Marjoram turns out to be a mysterious herb. Not only can be hard to tell what kind of marjoram one might have growing in one’s garden, but it’s flavour properties will depend on where its grown and the weather of the growing season, much like the variances terroir and climate bring to wine grapes. Whatever kind one might have, the flavour range for “pot”, “winter” or “sweet” marjoram will slide around a scale of oregano and thyme. Oregano is actually a kind of marjoram, or as The Oxford Companion to Food (1st Ed., 1994, A. Davidson, Ed.) puts it, it’s a name “applied in an unsystematic way” to marjorams that “exhibit an oregano flavour”. Apparently we North Americans are particularly fond of calling marjoram “oregano”, which is helpful to know when we read British cookbooks that reference marjoram. All of this, of course, may make for fascinating botanical debate, but it doesn’t help much in terms of getting dinner on the table.
I like marjoram because it’s a break from the five more common fresh herbs I use a lot of: parsley, basil, mint, thyme and rosemary. I think of it as having larger leafs than what I call oregano, which is how it’s generally segregated in Canadian grocery stores. The River Cafe (London) series of cookbooks includes a delicious recipe for ‘Potatoes with Lemon’ which showcases the herb. It calls for a standard roasted potatoes in olive oil treatment, but instead of garlic and rosemary and/or thyme, it calls for lemon wedges and big chunks of torn up marjoram leaves. The lemon wedges not only perfume the potatoes and give them a bit of acidic zip, they also become deliciously candied. The marjorum infuses its herby, slightly soapy aromatics into the potato flesh too.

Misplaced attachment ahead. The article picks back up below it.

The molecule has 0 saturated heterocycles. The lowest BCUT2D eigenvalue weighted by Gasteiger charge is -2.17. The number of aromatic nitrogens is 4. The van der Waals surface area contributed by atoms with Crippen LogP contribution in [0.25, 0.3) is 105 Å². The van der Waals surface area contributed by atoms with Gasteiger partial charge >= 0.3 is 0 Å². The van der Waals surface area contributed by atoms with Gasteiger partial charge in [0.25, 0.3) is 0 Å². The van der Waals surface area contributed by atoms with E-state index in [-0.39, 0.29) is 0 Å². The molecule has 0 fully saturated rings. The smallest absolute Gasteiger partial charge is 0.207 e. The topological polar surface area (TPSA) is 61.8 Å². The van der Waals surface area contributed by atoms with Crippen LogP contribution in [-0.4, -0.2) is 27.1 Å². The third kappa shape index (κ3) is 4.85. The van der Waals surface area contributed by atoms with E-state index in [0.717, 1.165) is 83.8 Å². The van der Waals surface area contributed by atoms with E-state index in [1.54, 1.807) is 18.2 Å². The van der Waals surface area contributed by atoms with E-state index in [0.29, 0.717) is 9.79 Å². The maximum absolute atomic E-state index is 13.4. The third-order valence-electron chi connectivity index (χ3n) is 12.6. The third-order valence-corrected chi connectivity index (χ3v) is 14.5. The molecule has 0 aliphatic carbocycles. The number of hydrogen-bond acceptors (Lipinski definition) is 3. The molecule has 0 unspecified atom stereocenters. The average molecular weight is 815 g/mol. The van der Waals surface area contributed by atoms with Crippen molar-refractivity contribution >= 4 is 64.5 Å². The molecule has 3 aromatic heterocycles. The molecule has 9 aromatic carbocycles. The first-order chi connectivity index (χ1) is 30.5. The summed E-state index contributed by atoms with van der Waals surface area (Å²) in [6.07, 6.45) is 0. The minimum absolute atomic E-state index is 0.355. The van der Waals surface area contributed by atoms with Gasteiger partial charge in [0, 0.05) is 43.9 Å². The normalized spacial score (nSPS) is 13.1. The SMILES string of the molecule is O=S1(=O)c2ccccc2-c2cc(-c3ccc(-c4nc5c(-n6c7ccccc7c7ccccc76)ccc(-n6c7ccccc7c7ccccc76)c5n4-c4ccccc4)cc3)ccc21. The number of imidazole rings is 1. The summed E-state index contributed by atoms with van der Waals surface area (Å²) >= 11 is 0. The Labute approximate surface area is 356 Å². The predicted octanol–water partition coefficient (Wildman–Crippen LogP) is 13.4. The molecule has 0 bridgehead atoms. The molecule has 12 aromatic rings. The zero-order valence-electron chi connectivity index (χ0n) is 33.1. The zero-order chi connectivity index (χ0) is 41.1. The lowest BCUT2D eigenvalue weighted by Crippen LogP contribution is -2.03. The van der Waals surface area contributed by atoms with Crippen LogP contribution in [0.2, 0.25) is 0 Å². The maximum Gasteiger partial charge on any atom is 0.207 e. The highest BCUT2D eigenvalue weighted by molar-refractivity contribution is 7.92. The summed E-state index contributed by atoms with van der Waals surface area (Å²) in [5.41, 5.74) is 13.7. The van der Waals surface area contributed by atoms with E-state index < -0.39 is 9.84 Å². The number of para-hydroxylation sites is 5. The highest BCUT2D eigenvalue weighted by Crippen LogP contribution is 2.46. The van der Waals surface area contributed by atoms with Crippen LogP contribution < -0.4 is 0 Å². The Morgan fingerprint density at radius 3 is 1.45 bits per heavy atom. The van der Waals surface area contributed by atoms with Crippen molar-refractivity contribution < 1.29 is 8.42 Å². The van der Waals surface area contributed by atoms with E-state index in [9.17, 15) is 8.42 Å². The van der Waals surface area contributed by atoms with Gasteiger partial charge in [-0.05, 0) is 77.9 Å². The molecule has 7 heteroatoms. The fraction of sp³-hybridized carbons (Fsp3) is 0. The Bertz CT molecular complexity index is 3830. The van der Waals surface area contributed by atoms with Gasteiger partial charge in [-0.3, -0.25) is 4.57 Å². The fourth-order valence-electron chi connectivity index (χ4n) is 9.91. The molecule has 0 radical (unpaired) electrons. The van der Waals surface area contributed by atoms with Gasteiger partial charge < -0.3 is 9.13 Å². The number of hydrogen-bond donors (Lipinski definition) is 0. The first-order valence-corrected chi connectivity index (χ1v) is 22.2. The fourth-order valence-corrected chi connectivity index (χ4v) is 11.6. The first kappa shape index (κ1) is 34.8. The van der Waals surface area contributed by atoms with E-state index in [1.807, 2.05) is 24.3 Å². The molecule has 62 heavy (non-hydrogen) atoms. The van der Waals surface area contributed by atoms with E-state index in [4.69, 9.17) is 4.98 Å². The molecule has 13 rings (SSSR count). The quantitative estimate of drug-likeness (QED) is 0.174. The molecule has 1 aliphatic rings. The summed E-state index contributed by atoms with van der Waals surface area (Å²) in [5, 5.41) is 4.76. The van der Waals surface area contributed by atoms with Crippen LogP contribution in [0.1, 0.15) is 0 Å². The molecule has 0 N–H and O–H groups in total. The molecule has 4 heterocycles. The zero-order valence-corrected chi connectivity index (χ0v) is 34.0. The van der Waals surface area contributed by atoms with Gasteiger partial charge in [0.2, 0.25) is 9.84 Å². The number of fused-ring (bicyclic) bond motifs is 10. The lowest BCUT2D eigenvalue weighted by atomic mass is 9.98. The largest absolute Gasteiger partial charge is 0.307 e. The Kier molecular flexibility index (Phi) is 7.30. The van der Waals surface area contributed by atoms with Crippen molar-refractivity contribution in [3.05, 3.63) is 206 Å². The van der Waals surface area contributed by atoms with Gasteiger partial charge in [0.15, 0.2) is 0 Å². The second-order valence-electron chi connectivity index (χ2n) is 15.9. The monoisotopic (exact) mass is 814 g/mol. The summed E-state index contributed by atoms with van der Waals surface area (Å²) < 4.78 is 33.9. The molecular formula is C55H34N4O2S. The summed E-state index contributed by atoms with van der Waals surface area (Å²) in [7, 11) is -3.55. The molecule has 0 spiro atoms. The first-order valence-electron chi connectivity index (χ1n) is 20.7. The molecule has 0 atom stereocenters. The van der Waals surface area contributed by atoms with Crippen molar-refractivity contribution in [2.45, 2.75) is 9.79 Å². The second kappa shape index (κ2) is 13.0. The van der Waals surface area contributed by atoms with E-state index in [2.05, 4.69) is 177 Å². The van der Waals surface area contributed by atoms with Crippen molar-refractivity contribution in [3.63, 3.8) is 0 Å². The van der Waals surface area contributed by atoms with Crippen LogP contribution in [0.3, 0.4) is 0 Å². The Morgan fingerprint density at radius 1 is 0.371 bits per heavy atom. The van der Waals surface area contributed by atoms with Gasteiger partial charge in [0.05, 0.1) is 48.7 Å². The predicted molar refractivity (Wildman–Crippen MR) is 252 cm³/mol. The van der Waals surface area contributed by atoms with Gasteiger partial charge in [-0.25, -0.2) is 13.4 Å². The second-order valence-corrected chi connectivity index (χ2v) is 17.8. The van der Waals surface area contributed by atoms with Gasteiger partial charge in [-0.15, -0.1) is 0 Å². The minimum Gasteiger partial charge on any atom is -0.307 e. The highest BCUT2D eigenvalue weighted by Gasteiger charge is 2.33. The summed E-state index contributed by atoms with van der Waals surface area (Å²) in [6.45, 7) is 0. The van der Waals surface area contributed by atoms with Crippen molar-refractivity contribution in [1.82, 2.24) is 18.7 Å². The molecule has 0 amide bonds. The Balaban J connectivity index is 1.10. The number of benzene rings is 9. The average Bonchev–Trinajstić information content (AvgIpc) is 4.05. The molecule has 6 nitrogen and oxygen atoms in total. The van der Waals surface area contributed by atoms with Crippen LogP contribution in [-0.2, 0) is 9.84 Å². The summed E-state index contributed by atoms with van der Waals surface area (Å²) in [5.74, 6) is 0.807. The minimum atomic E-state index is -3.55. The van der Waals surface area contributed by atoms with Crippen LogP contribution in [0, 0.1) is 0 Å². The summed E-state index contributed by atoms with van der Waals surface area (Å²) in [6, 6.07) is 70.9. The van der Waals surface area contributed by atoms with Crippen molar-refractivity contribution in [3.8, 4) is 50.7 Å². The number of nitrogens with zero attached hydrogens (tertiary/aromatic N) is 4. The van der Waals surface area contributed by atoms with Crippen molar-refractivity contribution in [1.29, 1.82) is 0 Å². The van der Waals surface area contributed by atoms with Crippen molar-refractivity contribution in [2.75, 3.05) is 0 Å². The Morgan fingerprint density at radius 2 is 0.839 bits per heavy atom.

Marjoram may also be used fresh. I find it a particularly interesting (in a good way) substitute for basil in a Caprese salad. Or, since it’s grilled fish season, it’s greatest application may be as the star ingredient of salmogrilio, the Southern Italian answer to gremolata. Salmogrilio, in its simplest form (there are as many recipes as there are villages across the foot end of the boot) is olive oil, lemon, garlic, salt and marjoram. It works just as well with grilled light meats, like pork chops or even lamb
Malcolm Jolley is a founding editor of Good Food Revolution and Executive Director of Good Food Media, the not-for-profit corporation which publishes it. Follow him at twitter.com/malcolmjolley